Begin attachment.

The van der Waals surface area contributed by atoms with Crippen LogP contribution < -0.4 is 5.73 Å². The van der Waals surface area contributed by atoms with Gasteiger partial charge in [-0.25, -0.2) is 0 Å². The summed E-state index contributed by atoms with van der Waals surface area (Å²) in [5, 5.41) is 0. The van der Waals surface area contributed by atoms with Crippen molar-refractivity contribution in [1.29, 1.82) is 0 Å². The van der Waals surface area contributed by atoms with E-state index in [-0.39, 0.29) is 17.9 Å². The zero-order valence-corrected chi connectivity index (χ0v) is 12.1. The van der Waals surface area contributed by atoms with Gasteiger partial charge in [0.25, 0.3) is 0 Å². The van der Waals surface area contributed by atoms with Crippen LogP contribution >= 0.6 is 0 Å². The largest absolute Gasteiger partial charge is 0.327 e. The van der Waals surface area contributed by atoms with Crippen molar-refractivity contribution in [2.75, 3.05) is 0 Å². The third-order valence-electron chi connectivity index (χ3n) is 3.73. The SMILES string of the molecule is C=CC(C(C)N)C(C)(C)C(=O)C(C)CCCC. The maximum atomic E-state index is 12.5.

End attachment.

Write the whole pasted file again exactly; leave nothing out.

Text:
The van der Waals surface area contributed by atoms with Crippen LogP contribution < -0.4 is 5.73 Å². The van der Waals surface area contributed by atoms with Gasteiger partial charge in [-0.25, -0.2) is 0 Å². The summed E-state index contributed by atoms with van der Waals surface area (Å²) in [5, 5.41) is 0. The van der Waals surface area contributed by atoms with Crippen molar-refractivity contribution in [1.29, 1.82) is 0 Å². The van der Waals surface area contributed by atoms with E-state index in [-0.39, 0.29) is 17.9 Å². The zero-order valence-corrected chi connectivity index (χ0v) is 12.1. The van der Waals surface area contributed by atoms with Gasteiger partial charge in [0.25, 0.3) is 0 Å². The van der Waals surface area contributed by atoms with Crippen LogP contribution >= 0.6 is 0 Å². The largest absolute Gasteiger partial charge is 0.327 e. The van der Waals surface area contributed by atoms with Crippen molar-refractivity contribution in [2.75, 3.05) is 0 Å². The third-order valence-electron chi connectivity index (χ3n) is 3.73. The SMILES string of the molecule is C=CC(C(C)N)C(C)(C)C(=O)C(C)CCCC. The maximum atomic E-state index is 12.5.